China's Harshad Mehta moment
In the early 1990’s, Mehta had triggered the biggest bull run in the Indian stock market followed by a massive debacle causing a loss of more than Rs 4,000 crore.
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Take a large saucepan of weak macros, pour a lot of easy money and let it heat on the stock market. Sprinkle small investors in the pan and let them soak boiling money beyond their means. Now add government funds to thicken the gravy and simmer it over low regulations for couple of months. Voila! The Chinese recipe for stock market disaster is ready.
The Chinese formula of stock market debacle may sound obnoxious to the western world, but China is enduring a Harshad Mehta moment, created in its own peculiar style. Unabated flow of easy money, skyrocketing stocks beyond fundamentals, gamblers' frenzy among grandmas, animal spirits among cab drivers and college kids and finally a big collapse: the Chinese stocks mayhem carries a host of parallels to the 1992 stocks scam in India. In the early 1990’s, Mehta triggered the biggest bull run in the Indian stock market followed by a massive debacle causing a loss of more than Rs 4,000 crore to various entities.
Small investors in big soup
The Chinese benchmark Shanghai Composite peaked to 150 per cent in June since the start of the year. While the juggernaut of the world’s second largest economy was coming to a creaking halt, the unprecedented spurt in stock prices came as a classic warning sign of a bubble.
The cracks appeared when shares of a few notable Chinese companies went for a free fall earlier this year followed by a rout starting earlier last month. This unleashed the nasty problem of margin calls. Retail investors weren't using their own cash, but their money as collateral to borrow way more funds than they owned to invest.
There are now 90 million "retail" investors - ordinary people who own stocks - in China, making up 80 per cent of all shareholders. This means that there are more stock market investors in China than there are Communist Party members, at least according to Bloomberg. Last year, the Chinese central bank slashed bank rates to make available cheap loans for investors in the market. While other countries invest cheap loans in the bond market to bail out their ailing economy, China invested in its equity market. As a result the Chinese stock market rose to new highs.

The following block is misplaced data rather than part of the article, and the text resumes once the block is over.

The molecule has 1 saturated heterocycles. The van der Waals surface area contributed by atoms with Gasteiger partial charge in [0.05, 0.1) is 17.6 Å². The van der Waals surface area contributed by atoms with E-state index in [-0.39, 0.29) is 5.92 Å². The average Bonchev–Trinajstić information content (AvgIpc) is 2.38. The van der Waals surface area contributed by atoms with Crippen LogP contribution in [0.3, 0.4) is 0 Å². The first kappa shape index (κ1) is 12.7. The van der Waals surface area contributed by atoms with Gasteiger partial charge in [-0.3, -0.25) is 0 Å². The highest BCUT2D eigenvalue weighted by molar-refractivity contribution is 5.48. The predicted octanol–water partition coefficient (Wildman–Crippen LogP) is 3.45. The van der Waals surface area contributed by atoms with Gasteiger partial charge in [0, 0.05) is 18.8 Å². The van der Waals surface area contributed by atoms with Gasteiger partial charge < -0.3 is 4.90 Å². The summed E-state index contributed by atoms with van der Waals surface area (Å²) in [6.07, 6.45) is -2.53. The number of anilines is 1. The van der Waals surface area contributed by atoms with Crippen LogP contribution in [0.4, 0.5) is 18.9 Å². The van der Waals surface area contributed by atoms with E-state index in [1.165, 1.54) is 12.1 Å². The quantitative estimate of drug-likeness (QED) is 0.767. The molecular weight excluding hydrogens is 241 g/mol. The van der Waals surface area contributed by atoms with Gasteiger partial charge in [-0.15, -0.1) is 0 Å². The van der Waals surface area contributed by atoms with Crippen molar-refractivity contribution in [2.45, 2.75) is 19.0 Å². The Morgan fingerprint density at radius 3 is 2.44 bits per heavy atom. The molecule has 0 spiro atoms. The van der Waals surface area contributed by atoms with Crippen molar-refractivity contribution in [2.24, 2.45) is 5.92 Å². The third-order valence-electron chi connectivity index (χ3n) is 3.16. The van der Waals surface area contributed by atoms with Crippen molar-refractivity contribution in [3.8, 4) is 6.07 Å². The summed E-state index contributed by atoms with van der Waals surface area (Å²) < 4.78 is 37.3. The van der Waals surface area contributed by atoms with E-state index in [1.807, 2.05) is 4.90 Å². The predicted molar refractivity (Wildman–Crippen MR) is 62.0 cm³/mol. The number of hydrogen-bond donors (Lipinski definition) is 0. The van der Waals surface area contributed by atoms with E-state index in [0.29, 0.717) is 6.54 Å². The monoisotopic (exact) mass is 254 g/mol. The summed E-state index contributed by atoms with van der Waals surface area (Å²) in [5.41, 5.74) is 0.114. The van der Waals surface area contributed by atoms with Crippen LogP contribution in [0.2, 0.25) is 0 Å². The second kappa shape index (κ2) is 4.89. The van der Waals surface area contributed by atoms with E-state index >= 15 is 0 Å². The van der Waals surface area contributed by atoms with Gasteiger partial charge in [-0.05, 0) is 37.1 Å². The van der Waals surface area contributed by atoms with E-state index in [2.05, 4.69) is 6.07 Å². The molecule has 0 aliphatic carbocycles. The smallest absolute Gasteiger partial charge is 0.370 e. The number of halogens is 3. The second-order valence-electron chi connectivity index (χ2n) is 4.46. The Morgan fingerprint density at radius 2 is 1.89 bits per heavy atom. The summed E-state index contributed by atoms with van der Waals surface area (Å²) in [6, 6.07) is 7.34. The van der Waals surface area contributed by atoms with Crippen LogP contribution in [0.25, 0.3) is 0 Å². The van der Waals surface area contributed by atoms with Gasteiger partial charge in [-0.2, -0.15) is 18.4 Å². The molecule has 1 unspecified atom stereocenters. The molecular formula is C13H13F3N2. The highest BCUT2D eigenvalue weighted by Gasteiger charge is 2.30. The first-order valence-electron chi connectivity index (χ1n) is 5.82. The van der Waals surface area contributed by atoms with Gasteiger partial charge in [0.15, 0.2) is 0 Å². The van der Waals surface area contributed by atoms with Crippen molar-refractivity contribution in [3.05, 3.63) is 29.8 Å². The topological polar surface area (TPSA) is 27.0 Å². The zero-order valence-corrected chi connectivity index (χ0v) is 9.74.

The Chinese economy provides only two major options for investment. One is real estate and other, the share market. The Chinese real estate sector is already in deep trouble, which leaves only the option of share market for the common investors.
In the last one year, hordes of new investors have hit the stock market with their borrowed money. During this period more than ten crore demat accounts were opened. Several companies with weak fundamentals were re-listed with new names, and as a result, their shares multiplied several times.
The market regulator diluted the trading margin which promoted excessive activities by bull managers. However, this exodus converted the growing market into a bubble and now when it has burst and the market has crashed, these new retail investors are at the receiving end.
A leaf out of Harshad Mehta’s cookbook
Mehta manipulated loopholes in the Indian banking system. He hobnobbed with corrupt bank officials and offered them returns up to 15 per cent and used bank deposits to invest in select stocks in the share market. As a result, several companies' shares skyrocketed, for example, a Rs 200-worth share of ACC climbed to Rs 9,000. This attracted lakhs of petty investors to enter the market with all their saved capital.
However, after the expose, alarmed authorities speeded up reforms in the share market. That was the first time the Indian stock market endured lower circuit, which is applied to guard a free fall. A regulatory crackdown forced Mehta to pull his money out of the market. Soon the markets crashed and the crisis reached the doors of banks that began demanding their money back from Mehta. Many big-time investors went bankrupt and quite a few small investors who entered the market with borrowed money committed suicide across the country.
It was then that the government realised the need for a strong market regulator and a transparent mechanism to operate the stock exchanges. Learning from the mistake, a National Stock Exchange (NSE) was founded in 1992 and the market regulator Securities and Exchange Board of India (SEBI), in existence since 1988, was vested with fresh powers to ensure transparency and security in the stock market.
By now, China's stock market crash has stretched into its third week as stock market losses are crossing over the $3 trillion mark. As more than 1,000 companies have suspended trading, global investors are realising that this is a classic tragedy of millions of common Chinese citizens, who have sunk borrowed cash into shares, driven by greed.
China has its stock market regulator in the form of the China Securities Regulatory Commission (CESC), but it needs to toughen it. The Chinese stock market is in dire need of stronger and transparent regulation to keep a check on “shadow” activities. China is an integral part of the global financial setup and its stock market bust has sent shivers down the spine of global investors.